Supervising me doing outside chores
Glenlivet often helps pre-wash the dishes

He spends a lot of time with me upside down, another indicator of the love and trust building between us. If I lay on the living room carpet he squirms his way beneath me then inverts to nibble on my beard. On my way to work each morning I kneel so he can wrap his paws around my neck and give my ears a quick lick of affection. When I come home at the end of the day he must be let out immediately lest his enthusiastic tail wagging clear objects on nearby furniture. And when I gather him into my arms at night he sleeps with the utter abandon of a small child.

Glenlivet takes his naps seriously!
Settling in for a nap on the couch

We missed two months of training rides this autumn as the sidecar wheel bearing failed for the fourth time in five years. More than a bit miffed, I sent the entire swingarm and wheel hub assembly back to the manufacturer in Kentucky. To their credit Hannigan saw that it had a manufacturing defect which they fixed at no charge despite 85,000 miles of use on the rig. It’s rare these days to find a company that stands behind their product years and tens of thousands of miles later.

With the sidecar partially disassembled, I sandblasted and repainted a few small parts of the subframe, and sanded to bare metal the rust spots on the fixed parts before acid-etching and repainting them. I’m adding a couple of fixed metal rings to the swaybar to give me tie-down points for the tarp I use to cover it while camping. Last but certainly not least, I am replacing the shock absorber. It still functions, but with that many miles on it a new shock will give me peace of mind when far from home.

It should be all back together and ready to go by the end of the holidays, but of course this time of year Vermont is not particularly hospitable to motorcyclists. So I’ll polish the painted surfaces then apply multiple coats of carnauba wax, clean each spoke on all three wheels, inspect every fastener and wire harness, and toss treats inside so Glenlivet continues to think of it as a place where good things happen.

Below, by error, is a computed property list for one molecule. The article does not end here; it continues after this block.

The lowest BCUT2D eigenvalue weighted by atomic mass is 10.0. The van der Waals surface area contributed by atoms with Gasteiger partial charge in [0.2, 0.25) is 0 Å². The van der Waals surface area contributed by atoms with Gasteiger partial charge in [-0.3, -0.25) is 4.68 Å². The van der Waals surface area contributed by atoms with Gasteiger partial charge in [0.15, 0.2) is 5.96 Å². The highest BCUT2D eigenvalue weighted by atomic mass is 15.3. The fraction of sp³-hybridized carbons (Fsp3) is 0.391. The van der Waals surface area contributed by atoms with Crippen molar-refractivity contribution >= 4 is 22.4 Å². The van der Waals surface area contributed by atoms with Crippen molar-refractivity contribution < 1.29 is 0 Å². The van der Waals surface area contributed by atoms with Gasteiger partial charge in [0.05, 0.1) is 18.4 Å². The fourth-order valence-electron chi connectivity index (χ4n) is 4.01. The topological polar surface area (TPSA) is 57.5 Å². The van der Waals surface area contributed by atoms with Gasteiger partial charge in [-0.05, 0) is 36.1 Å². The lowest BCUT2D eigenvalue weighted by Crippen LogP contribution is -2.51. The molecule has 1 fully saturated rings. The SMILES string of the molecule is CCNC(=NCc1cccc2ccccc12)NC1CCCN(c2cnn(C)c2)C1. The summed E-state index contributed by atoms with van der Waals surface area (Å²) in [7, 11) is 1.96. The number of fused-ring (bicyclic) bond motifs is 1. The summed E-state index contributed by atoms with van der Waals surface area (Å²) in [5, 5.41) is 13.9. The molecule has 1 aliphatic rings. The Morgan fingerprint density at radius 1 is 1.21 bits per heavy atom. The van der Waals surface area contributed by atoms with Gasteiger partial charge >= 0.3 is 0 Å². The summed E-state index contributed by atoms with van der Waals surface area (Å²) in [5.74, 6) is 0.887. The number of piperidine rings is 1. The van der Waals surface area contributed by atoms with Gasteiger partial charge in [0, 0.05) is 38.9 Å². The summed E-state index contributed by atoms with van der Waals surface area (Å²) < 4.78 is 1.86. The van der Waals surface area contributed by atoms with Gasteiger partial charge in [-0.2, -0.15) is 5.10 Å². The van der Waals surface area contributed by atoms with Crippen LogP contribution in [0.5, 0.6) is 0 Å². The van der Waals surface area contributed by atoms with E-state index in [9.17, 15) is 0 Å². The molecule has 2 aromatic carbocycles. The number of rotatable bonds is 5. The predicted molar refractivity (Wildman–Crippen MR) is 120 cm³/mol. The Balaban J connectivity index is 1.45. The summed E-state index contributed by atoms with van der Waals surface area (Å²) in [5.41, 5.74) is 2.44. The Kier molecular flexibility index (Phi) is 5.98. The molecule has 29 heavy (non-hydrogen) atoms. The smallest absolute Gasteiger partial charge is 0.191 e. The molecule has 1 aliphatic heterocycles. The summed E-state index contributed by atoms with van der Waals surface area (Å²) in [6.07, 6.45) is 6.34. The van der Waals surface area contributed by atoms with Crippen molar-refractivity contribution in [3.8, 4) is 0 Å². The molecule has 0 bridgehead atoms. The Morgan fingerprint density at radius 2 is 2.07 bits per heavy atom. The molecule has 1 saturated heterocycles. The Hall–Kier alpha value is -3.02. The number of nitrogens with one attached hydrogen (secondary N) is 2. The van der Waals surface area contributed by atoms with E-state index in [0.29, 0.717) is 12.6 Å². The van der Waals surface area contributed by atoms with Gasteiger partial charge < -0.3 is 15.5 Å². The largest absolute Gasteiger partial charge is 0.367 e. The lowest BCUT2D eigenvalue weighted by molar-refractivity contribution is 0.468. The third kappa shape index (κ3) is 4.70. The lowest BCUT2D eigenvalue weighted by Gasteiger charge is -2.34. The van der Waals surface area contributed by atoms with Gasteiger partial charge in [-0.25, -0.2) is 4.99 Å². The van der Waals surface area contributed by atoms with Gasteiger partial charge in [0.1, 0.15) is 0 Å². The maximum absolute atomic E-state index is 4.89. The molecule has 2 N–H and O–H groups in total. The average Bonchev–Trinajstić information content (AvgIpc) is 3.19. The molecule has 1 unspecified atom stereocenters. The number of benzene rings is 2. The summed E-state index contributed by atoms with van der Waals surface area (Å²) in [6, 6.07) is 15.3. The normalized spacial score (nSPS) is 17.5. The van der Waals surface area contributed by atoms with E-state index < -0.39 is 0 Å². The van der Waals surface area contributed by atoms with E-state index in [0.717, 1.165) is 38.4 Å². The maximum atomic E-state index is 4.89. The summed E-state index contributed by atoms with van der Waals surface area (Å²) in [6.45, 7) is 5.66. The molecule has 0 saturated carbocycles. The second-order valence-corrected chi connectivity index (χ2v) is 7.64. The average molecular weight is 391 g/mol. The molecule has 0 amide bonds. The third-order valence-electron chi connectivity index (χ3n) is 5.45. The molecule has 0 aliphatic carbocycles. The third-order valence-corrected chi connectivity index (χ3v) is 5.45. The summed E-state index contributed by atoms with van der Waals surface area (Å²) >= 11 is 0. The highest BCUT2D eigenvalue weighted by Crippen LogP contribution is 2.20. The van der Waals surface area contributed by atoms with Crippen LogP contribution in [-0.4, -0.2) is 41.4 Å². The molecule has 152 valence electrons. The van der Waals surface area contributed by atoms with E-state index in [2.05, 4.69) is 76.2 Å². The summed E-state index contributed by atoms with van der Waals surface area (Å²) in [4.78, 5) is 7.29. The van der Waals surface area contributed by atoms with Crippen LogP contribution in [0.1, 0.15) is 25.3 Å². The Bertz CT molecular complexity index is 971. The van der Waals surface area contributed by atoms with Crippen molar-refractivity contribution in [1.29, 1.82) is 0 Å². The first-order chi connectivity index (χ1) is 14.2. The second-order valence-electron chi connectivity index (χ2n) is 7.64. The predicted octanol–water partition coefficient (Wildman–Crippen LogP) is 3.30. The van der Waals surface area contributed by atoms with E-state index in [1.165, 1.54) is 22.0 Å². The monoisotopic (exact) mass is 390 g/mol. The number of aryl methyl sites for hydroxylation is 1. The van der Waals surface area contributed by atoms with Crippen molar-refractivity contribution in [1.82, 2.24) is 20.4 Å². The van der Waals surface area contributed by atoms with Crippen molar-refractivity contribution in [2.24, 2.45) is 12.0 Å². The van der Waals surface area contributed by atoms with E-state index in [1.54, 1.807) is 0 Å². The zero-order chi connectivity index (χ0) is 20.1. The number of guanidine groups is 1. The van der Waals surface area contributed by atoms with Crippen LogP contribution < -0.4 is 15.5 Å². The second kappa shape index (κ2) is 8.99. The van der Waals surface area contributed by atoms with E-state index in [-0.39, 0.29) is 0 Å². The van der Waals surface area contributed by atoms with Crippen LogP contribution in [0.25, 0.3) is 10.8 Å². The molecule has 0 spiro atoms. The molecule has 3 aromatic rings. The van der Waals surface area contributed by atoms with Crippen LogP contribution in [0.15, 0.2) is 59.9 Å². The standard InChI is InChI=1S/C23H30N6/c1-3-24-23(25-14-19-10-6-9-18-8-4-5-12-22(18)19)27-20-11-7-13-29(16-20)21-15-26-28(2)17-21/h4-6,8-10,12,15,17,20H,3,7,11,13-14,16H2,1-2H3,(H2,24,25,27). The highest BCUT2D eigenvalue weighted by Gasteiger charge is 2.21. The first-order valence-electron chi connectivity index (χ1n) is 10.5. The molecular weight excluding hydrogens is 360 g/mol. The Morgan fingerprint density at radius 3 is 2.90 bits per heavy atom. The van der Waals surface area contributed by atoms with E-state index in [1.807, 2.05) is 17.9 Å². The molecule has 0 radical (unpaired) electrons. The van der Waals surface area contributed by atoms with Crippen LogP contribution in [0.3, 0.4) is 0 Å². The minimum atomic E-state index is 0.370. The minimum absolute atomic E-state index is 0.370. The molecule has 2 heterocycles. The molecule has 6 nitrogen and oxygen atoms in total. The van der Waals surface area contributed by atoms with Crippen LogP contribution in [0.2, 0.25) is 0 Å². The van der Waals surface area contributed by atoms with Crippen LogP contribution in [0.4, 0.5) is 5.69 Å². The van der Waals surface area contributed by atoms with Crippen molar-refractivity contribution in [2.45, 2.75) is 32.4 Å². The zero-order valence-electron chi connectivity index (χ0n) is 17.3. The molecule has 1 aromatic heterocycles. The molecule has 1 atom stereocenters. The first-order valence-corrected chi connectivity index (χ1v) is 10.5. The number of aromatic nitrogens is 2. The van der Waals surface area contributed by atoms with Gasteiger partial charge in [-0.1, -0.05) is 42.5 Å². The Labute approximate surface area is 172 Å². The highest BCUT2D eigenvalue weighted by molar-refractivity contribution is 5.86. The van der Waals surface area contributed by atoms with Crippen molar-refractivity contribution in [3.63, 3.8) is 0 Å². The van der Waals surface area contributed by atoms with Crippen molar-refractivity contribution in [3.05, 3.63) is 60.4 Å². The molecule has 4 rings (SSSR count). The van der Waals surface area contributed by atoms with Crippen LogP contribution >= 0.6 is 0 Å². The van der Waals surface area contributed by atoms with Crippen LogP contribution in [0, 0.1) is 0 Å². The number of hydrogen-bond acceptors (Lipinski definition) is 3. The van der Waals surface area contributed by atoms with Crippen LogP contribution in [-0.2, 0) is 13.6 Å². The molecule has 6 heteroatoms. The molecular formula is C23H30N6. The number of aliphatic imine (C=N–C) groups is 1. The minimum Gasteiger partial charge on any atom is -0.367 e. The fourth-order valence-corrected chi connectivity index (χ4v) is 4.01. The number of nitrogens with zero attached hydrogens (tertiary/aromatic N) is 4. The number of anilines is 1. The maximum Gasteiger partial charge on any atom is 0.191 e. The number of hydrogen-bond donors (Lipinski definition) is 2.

Glenlivet (L) and Tulliver

I’m planning on a shorter summer trip for 2018 and I really hope Glenlivet is up to it. If winter ends early enough that we can have a few months of short fun rides in spring, it might just work. I’ll use all those tricks Barley taught me to make the little guy comfortable. The 2018 BMW MOA rally is in Des Moines IA. The plan is to pass through the Adirondacks and spend the night with friends in Rochester NY, then on to a motel in northwestern OH, up into Michigan and across the lake on one of the ferries. Another night with friends in Janesville WI and a reunion with several of Glenlivet’s littermates just a few days after their second birthday! Then down to the rally where we hope to present a seminar on sidecars and the making of a long distance sidecar dog.

Three days later we’d leave Iowa crossing southern Illinois, Indiana and Ohio, perhaps dipping south a bit into Kentucky, then on to Seneca Rocks in West Virginia for a couple of days. After that we’d travel north to Wellsboro PA for the BMW Riders Association (BMW RA) Rally, spend a couple more days among friends, then one more long day on the road to home.

If the pup isn’t ready I’ll take Tulliver and skip the Wisconsin reunion…but I’ll do my best to have the little blonde guy fully trained and ready to go!


GILLY GOES! Glenlivet’s Adventures